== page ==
Similarly, if you’re running a Shadowrun campaign and every scenario starts with Mr. Johnson calling one of the PCs and asking them for a meeting, see what happens if you start the next scenario by having Mr. Johnson come jumping through the window of the PC’s apartment with a bullet in his shoulder and assassins on his tail! (In other words, reframe your twenty minute problem as a knife problem.)

Next up:

THE REVERSAL is best described by my friend DJ McCarthey: “It’s the moment, when the movie … becomes an entirely different movie.” Too many scripts I’m submitted have a bunch of mini-reversals, the dreaded “and then” syndrome. Stuff happens, and then other stuff happens … Even in a well-plotted story when all the plot developments occur primarily because of the actions of the characters or logical but unexpected complications of the setting (the much loved SOUTH PARK creators advice “replace all moments in the outline  of ‘and then’ with ‘therefore’ or ‘but’) the story feels flat.

It’s a subtle distinction, but a good central reversal — and the middle of the story is the right place for it — always seems to elevate even a straight-ahead episodic-style story.

Because the GM isn’t in control of how a scenario actually plays out, REVERSALS can be a lot more difficult to pull off in roleplaying games than in other mediums. However, I would point out that the lack of control can actually make for some really fantastic reversals as long as the GM remains open to them: Allow the actions of the PCs to radically reframe events.

For example, in my Ptolus campaign there was a scenario I introduced where the order of knights that one of the PCs belonged to was experiencing a religious schism. I had the leaders of both factions send messages to the PC urging them to meet with them ASAP to discuss the schism. The intended scenario was that the PC knight would choose which of the factions he wanted to join. The PC, however, decided that one of the messages had to be a honeytrap: His loyalty was being tested. So he responded by reporting the message to the leader of the other faction. FIRST REVERSAL: This is now a story about the PC accidentally betraying their friend. This was followed shortly thereafter by the SECOND REVERSAL when the PC discovered their mistake and was now faced with the need to somehow warn and save their friend.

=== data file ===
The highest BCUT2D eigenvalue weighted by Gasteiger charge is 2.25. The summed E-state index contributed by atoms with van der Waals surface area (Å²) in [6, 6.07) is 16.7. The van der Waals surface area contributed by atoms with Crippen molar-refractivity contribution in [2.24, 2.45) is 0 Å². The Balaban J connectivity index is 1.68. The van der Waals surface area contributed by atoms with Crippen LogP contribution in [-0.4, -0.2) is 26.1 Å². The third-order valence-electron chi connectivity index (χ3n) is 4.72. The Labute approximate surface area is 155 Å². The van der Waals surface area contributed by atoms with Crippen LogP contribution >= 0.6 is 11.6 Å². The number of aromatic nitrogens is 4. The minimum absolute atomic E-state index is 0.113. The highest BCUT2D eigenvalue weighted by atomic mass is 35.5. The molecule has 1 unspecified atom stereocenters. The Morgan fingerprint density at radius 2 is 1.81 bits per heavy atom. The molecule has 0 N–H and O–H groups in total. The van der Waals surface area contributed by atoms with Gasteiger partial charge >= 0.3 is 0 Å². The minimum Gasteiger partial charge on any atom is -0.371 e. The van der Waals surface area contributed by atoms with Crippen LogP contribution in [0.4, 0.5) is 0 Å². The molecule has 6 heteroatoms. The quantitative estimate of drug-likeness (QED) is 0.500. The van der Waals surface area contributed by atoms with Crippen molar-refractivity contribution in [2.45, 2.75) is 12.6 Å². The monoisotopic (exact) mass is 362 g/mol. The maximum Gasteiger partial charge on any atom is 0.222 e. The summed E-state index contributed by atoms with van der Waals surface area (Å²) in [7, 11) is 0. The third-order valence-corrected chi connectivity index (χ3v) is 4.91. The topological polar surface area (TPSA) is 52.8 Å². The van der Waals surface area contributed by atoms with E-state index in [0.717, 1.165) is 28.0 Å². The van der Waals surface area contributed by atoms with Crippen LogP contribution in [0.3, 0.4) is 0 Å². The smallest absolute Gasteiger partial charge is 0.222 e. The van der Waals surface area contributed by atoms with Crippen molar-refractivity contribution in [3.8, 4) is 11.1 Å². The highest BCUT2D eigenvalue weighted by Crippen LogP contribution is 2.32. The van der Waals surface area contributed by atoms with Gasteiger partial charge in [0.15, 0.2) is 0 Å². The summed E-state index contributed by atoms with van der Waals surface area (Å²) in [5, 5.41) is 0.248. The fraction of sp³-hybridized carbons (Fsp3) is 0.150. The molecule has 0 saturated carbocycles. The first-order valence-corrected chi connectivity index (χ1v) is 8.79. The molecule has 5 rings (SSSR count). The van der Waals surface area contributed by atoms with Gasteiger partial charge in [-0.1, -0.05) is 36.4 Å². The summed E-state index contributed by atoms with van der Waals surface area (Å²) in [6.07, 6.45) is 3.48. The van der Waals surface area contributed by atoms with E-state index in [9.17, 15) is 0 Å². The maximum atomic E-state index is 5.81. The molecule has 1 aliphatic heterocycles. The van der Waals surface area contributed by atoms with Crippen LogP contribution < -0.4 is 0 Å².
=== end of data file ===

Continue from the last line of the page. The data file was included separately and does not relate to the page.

(Simpler example: You think this is the story of Noble Hero A. But then Noble Hero A is arrested and, instead of being rescued or staging a daring escape, he’s summarily executed by the Evil Overlord. What the fuck? Of course, this sort of thing happens all the time when you’re determining the outcome of combat randomly and don’t give your PCs or NPCs script immunity.)

The other thing to keep in mind about REVERSALS is that they’re frequently based on incomplete or inaccurate information: You think one thing is happening and then the story suddenly reveals that the reality is something completely different. A lot of GMs make the mistake of having the official or unofficial mission briefing for the current scenario accurately report exactly what the scenario is going to be.

For example, the scenario the GM wants to run is a ruined castle full of soul-sucking undead. So he has the local villagers tell the PCs: “Hey, there’s a castle full of soul-sucking undead.” Nothing wrong with that, of course, but the GM could very easily stage the scenario for a major reversal by simply making the villager mistaken: “There’s something weird going on up at the old castle ruins. We think another band of gutter goblins have moved in there.” That way, when it turns out to be soul-sucking undead, the PCs will be totally surprised.

(An example of this that always sticks out in my memory: John Givler, who used to frequent the AD&D FidoNet Echo, once ran an adventure featuring an albino red dragon. The players, who heard reports of a “white dragon”, bought supplies to protect themselves from cold. “Imagine the looks on their faces when it breathed fire.”)

And finally:

… THE CONCLUSION. The end. The new status quo. Not the return of the status quo, but the new one. Whatever new equilibrium has been reached. “Equilibrium” because it’s a situation, in serialized storytelling, which should be able to be easily disrupted. The status quo is always a delicately balanced thing, little stepping stones of resolution as you leap across the river of your season-long Stories.

Effective conclusions can be one of the hardest things for a GM to pull off when they leave the broken training wheels of railroading behind them. But a lot of RPGs are essentially serial storytelling and, as a result, Rogers’ advice regarding conclusions is particularly useful: When the status quo or equilibrium returns, try to focus the group’s attention on how the events they’ve just experienced have altered that status quo. (This change can be either internal or external in relation to the characters or the group.)

You can emphasize this alteration by using it to frame the next Agenda that will disrupt the equilibrium and drive the action forward.